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Photo: Senate Television via Getty Images

Despite the Bolton hullabaloo, the floodgates still aren't open on the Trump impeachment trial.

Why it matters: There won't be a witness vote for at least another few days, putting an edge on the proceedings but hardly shutting them down.

  • Sen. John Barrasso (R-Wyo.) told reporters the Senate will have a vote on witnesses on Friday.

The big picture: There’s a growing sense on the Hill that the White House has a lot of cleanup to do to keep Republicans in line on witnesses, Axios' Alayna Treene reports.

  • Most Senate Republicans are still waiting to hear the White House’s arguments, and have an opportunity to ask questions, before committing to anything.
  • Senate Majority Leader Mitch McConnell told senators today to "take a deep breath and let’s take one step at a time.”
  • Sen. Mitt Romney: "I think it's increasingly likely that other Republicans will join those of us who think we should hear from John Bolton."

Speaking of John Bolton: The former national security adviser denied that he, his publisher or his literary agent coordinated with the N.Y. Times.

  • "Any assertion to the contrary is unfounded speculation."

Between the lines: Trump's team is working to portray Democrats' arguments on the Senate floor as a slanted picture of reality and not the whole truth, Alayna notes.

  • That includes making a point to frequently say "the House managers didn't tell you that" or "they didn't mention this."
  • A senior Democratic staffer responded by saying "they are cherry-picking the evidence. We aren’t cherry-picking the evidence.”

Inside the chamber: Sen. Bernie Sanders looked particularly frustrated that he's stuck in the Senate rather than on the trail, just a week before the Iowa caucuses.

  • He was staring straight ahead during presentations, not moving his gaze even for video clips, and was fidgety and slouched low in his seat.

Go deeper

Updated 5 hours ago - Politics & Policy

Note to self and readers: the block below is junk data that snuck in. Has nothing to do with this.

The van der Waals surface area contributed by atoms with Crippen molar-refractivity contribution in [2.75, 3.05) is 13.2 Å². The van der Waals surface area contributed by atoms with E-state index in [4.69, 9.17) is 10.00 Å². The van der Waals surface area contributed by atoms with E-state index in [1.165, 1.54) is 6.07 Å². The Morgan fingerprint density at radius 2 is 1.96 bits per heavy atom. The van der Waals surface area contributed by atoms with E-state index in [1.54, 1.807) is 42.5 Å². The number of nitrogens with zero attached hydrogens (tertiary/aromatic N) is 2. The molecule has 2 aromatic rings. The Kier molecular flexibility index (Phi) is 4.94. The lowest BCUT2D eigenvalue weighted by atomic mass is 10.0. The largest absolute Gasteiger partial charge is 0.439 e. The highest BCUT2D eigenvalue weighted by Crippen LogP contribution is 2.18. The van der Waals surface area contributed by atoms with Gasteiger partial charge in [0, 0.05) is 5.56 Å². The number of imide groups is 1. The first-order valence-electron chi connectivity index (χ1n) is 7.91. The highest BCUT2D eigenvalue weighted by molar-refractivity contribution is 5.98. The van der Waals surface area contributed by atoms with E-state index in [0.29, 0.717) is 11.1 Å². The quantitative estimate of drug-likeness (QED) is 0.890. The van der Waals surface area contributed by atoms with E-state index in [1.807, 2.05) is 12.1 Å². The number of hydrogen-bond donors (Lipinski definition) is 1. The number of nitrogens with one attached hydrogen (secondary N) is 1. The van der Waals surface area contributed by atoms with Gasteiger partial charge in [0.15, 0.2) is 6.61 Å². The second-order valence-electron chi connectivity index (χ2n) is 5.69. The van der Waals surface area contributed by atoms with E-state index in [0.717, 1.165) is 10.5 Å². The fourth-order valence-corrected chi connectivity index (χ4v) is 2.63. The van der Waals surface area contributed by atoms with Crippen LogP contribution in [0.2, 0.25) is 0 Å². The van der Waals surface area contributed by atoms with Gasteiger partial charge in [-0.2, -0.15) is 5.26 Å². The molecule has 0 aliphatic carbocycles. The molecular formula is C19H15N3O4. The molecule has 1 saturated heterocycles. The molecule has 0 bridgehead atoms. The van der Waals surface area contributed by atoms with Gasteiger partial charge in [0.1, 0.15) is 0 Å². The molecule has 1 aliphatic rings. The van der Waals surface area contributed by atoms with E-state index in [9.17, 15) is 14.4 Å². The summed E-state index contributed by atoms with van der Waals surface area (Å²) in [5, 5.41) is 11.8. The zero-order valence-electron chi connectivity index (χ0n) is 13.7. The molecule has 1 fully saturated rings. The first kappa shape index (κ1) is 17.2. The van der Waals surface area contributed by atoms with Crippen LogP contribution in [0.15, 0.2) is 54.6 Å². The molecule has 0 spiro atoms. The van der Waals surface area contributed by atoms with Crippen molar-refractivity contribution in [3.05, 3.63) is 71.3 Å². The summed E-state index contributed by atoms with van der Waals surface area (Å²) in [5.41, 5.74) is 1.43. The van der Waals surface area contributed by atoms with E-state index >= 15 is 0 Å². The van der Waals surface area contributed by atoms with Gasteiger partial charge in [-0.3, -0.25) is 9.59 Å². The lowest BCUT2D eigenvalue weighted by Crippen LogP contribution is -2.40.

Coronavirus dashboard

Illustration: Annelise Capossela/Axios

  1. Health: CDC director defends agency's response to pandemic — CDC warns highly transmissible coronavirus variant could become dominant in U.S. in March.
  2. Politics: Biden readies massive shifts in policy for his first days in office.
  3. Vaccine: Fauci: 100 million doses in 100 days is "absolutely" doable.
  4. Economy: Unemployment filings explode again.
  5. Tech: Kids' screen time sees a big increase.
  6. World: WHO team arrives in China to investigate pandemic origins.
Dave Lawler, author of World
6 hours ago - World

Alexey Navalny detained after landing back in Moscow

Navalny and his wife shortly before he was detained. Photo: Kirill Kudryavtsev/AFP via Getty

Russian opposition leader Alexey Navalny was detained upon his return to Moscow on Sunday, which came five months after he was poisoned with the nerve agent Novichok. He returned despite being warned that he would be arrested.

The latest: Navalny was stopped at a customs checkpoint and led away alone by officers. He appeared to hug his wife goodbye, and his spokesman reports that his lawyer was not allowed to accompany him.

Mike Allen, author of AM
8 hours ago - Politics & Policy

Biden's "overwhelming force" doctrine

President-elect Biden arrives to introduce his science team in Wilmington yesterday. Photo: Kevin Lamarque/Reuters

President-elect Biden has ordered up a shock-and-awe campaign for his first days in office to signal, as dramatically as possible, the radical shift coming to America and global affairs, his advisers tell us. 

The plan, Part 1 ... Biden, as detailed in a "First Ten Days" memo from incoming chief of staff Ron Klain, plans to unleash executive orders, federal powers and speeches to shift to a stark, national plan for "100 million shots" in three months.